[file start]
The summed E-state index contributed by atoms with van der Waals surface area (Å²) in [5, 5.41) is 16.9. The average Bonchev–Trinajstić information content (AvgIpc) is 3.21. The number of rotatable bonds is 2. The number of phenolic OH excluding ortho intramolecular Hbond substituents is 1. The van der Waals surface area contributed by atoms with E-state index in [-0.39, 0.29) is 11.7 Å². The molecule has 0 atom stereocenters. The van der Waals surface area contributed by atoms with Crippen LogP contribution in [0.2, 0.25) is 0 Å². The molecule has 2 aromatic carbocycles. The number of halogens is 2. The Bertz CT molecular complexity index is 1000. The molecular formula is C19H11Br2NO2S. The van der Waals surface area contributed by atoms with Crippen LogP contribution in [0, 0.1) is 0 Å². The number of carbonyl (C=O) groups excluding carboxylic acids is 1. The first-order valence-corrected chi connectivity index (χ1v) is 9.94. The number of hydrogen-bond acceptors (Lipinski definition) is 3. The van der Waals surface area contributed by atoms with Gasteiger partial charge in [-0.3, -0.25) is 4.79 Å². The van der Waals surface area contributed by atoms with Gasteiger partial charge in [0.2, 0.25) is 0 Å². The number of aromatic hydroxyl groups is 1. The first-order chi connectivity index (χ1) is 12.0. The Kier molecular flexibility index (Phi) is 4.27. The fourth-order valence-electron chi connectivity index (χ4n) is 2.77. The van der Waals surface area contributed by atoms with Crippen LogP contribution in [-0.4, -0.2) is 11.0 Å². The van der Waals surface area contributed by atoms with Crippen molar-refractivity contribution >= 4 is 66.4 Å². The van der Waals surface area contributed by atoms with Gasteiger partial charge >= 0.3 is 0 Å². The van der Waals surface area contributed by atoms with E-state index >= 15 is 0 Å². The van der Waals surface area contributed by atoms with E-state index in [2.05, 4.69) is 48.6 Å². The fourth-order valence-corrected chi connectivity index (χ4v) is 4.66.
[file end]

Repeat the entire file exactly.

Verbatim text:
The summed E-state index contributed by atoms with van der Waals surface area (Å²) in [5, 5.41) is 16.9. The average Bonchev–Trinajstić information content (AvgIpc) is 3.21. The number of rotatable bonds is 2. The number of phenolic OH excluding ortho intramolecular Hbond substituents is 1. The van der Waals surface area contributed by atoms with E-state index in [-0.39, 0.29) is 11.7 Å². The molecule has 0 atom stereocenters. The van der Waals surface area contributed by atoms with Crippen LogP contribution in [0.2, 0.25) is 0 Å². The molecule has 2 aromatic carbocycles. The number of halogens is 2. The Bertz CT molecular complexity index is 1000. The molecular formula is C19H11Br2NO2S. The van der Waals surface area contributed by atoms with Crippen LogP contribution in [0, 0.1) is 0 Å². The number of carbonyl (C=O) groups excluding carboxylic acids is 1. The first-order valence-corrected chi connectivity index (χ1v) is 9.94. The number of hydrogen-bond acceptors (Lipinski definition) is 3. The van der Waals surface area contributed by atoms with Gasteiger partial charge in [-0.3, -0.25) is 4.79 Å². The van der Waals surface area contributed by atoms with Gasteiger partial charge in [0.2, 0.25) is 0 Å². The number of aromatic hydroxyl groups is 1. The first-order chi connectivity index (χ1) is 12.0. The Kier molecular flexibility index (Phi) is 4.27. The fourth-order valence-electron chi connectivity index (χ4n) is 2.77. The van der Waals surface area contributed by atoms with Crippen LogP contribution in [-0.4, -0.2) is 11.0 Å². The van der Waals surface area contributed by atoms with Crippen molar-refractivity contribution >= 4 is 66.4 Å². The van der Waals surface area contributed by atoms with Gasteiger partial charge >= 0.3 is 0 Å². The van der Waals surface area contributed by atoms with E-state index >= 15 is 0 Å². The van der Waals surface area contributed by atoms with E-state index in [2.05, 4.69) is 48.6 Å². The fourth-order valence-corrected chi connectivity index (χ4v) is 4.66.